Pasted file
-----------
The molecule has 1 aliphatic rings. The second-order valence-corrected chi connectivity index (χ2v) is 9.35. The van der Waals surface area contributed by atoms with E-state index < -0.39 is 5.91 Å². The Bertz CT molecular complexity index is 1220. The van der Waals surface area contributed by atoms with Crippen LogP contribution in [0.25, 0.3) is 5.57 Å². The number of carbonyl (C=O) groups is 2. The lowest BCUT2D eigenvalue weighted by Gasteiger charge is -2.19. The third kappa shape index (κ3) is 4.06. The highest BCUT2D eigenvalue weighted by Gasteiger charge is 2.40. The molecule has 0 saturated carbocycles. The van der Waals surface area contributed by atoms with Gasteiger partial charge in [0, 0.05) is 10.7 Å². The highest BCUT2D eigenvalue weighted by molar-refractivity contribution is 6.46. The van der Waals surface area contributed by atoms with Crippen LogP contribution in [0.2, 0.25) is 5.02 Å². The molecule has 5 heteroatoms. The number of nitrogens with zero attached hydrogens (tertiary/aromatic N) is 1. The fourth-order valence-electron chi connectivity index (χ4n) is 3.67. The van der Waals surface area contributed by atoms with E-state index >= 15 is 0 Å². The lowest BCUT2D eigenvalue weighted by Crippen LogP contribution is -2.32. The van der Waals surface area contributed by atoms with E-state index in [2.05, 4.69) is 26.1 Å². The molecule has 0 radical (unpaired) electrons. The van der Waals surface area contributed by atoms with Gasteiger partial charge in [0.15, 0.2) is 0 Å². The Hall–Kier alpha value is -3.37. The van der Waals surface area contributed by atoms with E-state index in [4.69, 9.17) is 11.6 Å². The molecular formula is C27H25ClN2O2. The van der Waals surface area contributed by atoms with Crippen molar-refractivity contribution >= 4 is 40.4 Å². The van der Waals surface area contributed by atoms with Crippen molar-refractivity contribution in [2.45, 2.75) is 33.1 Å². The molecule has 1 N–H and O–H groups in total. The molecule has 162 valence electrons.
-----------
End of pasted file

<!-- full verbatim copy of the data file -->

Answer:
The molecule has 1 aliphatic rings. The second-order valence-corrected chi connectivity index (χ2v) is 9.35. The van der Waals surface area contributed by atoms with E-state index < -0.39 is 5.91 Å². The Bertz CT molecular complexity index is 1220. The van der Waals surface area contributed by atoms with Crippen LogP contribution in [0.25, 0.3) is 5.57 Å². The number of carbonyl (C=O) groups is 2. The lowest BCUT2D eigenvalue weighted by Gasteiger charge is -2.19. The third kappa shape index (κ3) is 4.06. The highest BCUT2D eigenvalue weighted by Gasteiger charge is 2.40. The molecule has 0 saturated carbocycles. The van der Waals surface area contributed by atoms with Gasteiger partial charge in [0, 0.05) is 10.7 Å². The highest BCUT2D eigenvalue weighted by molar-refractivity contribution is 6.46. The van der Waals surface area contributed by atoms with Crippen LogP contribution in [0.2, 0.25) is 5.02 Å². The molecule has 5 heteroatoms. The number of nitrogens with zero attached hydrogens (tertiary/aromatic N) is 1. The fourth-order valence-electron chi connectivity index (χ4n) is 3.67. The van der Waals surface area contributed by atoms with E-state index >= 15 is 0 Å². The lowest BCUT2D eigenvalue weighted by Crippen LogP contribution is -2.32. The van der Waals surface area contributed by atoms with E-state index in [2.05, 4.69) is 26.1 Å². The molecule has 0 radical (unpaired) electrons. The van der Waals surface area contributed by atoms with Gasteiger partial charge in [0.15, 0.2) is 0 Å². The Hall–Kier alpha value is -3.37. The van der Waals surface area contributed by atoms with E-state index in [4.69, 9.17) is 11.6 Å². The molecular formula is C27H25ClN2O2. The van der Waals surface area contributed by atoms with Crippen molar-refractivity contribution >= 4 is 40.4 Å². The van der Waals surface area contributed by atoms with Crippen molar-refractivity contribution in [2.45, 2.75) is 33.1 Å². The molecule has 1 N–H and O–H groups in total. The molecule has 162 valence electrons.